Is this causing your digestive issues?

Is this causing your digestive issues?

You know the awful feeling – bloating, gas, belly pain, even nausea. Is it something you ate?

It may be – and it may be something that’s found in many of your favorite foods, including ones that seem healthy.

It may be fructose.

If your body can’t digest and absorb all the fructose you eat, the fructose builds up in your intestines and causes nasty gut issues, known as fructose malabsorption. And if you have it, your digestive tract will let you know, giving you excess gas, bloating, abdominal pain, diarrhea, nausea, vomiting and possibly fatigue.

“There’s a number of reasons why you may not be able to digest fructose properly,” says Ashley McGuire, nurse practitioner specializing in gastroenterology in Mequon, WI. “It may be because of an imbalance of good and bad bacteria in your gut, or you’re eating a lot of processed foods that your body can’t handle all at once.”

Fructose is a naturally occurring, simple sugar that your body uses in many biological processes. Some fruits and vegetables contain fructose in relatively low amounts that usually don’t cause any issues.

But in high amounts it can wreak havoc. Fructose makes up about half of our common table sugar. (The other half is glucose.) It’s also in other sweeteners that are commonly added to foods, such as high-fructose corn syrup, agave nectar and honey.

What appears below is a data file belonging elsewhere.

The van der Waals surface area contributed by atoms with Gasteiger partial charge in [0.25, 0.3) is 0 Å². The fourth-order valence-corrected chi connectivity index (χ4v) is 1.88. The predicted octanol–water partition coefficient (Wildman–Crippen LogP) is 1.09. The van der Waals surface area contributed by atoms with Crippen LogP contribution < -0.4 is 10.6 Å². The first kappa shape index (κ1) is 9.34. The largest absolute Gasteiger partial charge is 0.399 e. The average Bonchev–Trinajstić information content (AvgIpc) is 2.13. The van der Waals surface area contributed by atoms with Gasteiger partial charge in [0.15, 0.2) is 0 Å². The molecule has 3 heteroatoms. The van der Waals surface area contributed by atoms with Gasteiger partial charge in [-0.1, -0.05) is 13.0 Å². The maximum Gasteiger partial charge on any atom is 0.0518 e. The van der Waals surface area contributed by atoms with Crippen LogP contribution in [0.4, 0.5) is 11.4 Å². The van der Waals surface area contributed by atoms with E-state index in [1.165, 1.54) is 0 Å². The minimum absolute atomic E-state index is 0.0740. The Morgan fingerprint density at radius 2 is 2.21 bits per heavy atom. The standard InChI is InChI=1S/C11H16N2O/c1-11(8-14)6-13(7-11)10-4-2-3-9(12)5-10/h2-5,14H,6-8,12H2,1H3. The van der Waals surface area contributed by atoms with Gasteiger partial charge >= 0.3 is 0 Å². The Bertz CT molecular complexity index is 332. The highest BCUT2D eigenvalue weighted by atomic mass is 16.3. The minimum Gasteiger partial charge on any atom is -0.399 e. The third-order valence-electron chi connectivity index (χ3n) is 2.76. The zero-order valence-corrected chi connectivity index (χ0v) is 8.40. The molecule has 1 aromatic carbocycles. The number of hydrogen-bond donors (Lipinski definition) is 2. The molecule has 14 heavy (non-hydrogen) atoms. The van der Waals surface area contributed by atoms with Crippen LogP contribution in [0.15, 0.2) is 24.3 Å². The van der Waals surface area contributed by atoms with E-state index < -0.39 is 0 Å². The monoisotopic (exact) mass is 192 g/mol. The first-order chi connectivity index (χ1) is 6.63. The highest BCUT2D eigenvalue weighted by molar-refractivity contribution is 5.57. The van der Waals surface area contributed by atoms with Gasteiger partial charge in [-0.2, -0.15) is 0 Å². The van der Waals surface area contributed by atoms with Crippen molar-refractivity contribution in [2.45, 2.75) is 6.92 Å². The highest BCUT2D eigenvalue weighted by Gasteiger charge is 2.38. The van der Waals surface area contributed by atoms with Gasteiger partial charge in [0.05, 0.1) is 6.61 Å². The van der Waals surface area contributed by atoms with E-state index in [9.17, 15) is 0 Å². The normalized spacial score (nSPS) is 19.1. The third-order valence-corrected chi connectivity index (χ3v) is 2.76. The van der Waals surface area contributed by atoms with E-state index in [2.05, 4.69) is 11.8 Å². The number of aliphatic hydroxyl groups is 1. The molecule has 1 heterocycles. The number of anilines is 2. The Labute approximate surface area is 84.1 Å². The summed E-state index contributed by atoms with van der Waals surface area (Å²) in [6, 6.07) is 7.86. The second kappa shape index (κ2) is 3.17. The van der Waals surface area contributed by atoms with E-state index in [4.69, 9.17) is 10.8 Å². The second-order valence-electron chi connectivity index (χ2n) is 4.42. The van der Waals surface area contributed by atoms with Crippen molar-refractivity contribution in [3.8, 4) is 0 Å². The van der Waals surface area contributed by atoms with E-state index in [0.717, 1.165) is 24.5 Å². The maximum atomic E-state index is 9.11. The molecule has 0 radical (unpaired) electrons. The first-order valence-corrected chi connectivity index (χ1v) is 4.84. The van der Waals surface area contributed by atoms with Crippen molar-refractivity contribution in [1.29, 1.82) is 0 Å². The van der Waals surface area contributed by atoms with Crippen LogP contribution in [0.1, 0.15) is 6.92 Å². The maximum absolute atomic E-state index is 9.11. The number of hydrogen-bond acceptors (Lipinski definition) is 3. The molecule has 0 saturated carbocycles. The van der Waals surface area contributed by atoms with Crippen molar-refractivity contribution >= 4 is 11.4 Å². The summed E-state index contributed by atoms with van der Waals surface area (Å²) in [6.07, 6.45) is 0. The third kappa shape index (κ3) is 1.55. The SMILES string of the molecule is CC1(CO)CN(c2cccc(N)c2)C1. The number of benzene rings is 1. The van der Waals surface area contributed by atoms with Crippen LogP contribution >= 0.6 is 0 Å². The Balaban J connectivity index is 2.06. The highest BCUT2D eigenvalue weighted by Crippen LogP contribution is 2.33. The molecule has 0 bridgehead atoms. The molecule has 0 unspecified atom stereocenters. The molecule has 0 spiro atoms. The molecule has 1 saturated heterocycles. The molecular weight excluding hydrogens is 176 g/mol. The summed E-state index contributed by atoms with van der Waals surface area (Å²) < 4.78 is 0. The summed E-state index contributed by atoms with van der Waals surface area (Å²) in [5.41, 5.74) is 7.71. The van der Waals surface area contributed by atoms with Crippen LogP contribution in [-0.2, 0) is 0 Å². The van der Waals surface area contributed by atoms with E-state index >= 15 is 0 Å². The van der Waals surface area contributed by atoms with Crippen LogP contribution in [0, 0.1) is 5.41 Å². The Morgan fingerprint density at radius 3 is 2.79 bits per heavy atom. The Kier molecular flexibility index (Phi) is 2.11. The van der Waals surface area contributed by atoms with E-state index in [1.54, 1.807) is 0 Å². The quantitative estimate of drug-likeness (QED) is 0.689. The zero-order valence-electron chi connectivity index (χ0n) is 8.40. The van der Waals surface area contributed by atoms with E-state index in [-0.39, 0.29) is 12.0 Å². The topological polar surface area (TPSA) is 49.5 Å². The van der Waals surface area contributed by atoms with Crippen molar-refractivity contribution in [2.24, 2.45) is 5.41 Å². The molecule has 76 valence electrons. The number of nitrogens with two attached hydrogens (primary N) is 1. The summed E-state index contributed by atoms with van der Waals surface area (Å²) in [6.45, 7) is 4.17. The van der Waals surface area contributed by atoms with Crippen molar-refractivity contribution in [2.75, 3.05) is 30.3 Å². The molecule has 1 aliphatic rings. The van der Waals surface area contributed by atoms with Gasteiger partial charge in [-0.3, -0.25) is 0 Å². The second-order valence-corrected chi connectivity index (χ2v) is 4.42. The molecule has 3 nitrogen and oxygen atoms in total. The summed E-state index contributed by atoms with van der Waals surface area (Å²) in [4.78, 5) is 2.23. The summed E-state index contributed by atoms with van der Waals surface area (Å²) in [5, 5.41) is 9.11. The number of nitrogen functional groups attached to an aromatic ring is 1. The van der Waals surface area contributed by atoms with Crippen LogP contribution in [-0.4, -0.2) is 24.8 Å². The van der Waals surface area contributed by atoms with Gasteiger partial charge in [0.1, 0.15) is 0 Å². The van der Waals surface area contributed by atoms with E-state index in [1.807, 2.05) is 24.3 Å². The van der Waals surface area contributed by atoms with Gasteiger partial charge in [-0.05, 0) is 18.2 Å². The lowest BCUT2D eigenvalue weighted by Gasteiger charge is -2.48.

If you aren’t able to digest high amounts of fructose, the main culprits to watch for are processed foods like candy, baked goods, sodas and energy drinks, fruit juices, sweetened yogurt, salad dressings and sauces, pizza, frozen and boxed dinners, breads, canned fruit, granola bars, cereal, snacks and ice cream.

It’s thought that about 40% of people in the U.S. have fructose malabsorption. And that the high occurrence may be associated with our increased consumption of processed foods and added sweeteners over the past few decades.

Stress can contribute to the condition, as well as can other intestinal issues like irritable bowel syndrome (IBS).

“The good news is, if fructose is the root of your digestive problems, it can be managed,” McGuire says. “Although you may have to sacrifice some of your favorite comfort foods from the store, finding other options can help relieve your intestinal woes and also improve your overall health.”

Every person varies when it comes to gut issues. To help avoid or reduce your symptoms, McGuire gives these tips:

  • Keep a journal to track what you eat and any symptoms you have.
  • Schedule a visit with your doctor to discuss your symptoms.
  • Eliminate or eat less high-fructose foods like soda, baked goods and processed food. Replace with healthier options.
    • Consider adopting a more Mediterranean-type of diet.
    • Read labels and watch for ingredients to avoid such as high fructose corn syrup, agave nectar, fructose, honey and sorbitol. If added sugar is listed as one of its main ingredients, it’s likely high in fructose.
  • Take care of you gut microflora and health.

If you’re looking for healthier, make-at-home recipes and guided meditation to relieve stress, download the LiveWell app.

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About the Author

Mary Arens
Mary Arens

Mary Arens, health enews contributor, is a senior content specialist at Advocate Aurora Health in Milwaukee. She has 20+ years of experience in communications plus a degree in microbiology. Outside of work, Mary makes healthy happen with hiking, yoga, gardening and walks with her dog, Chester.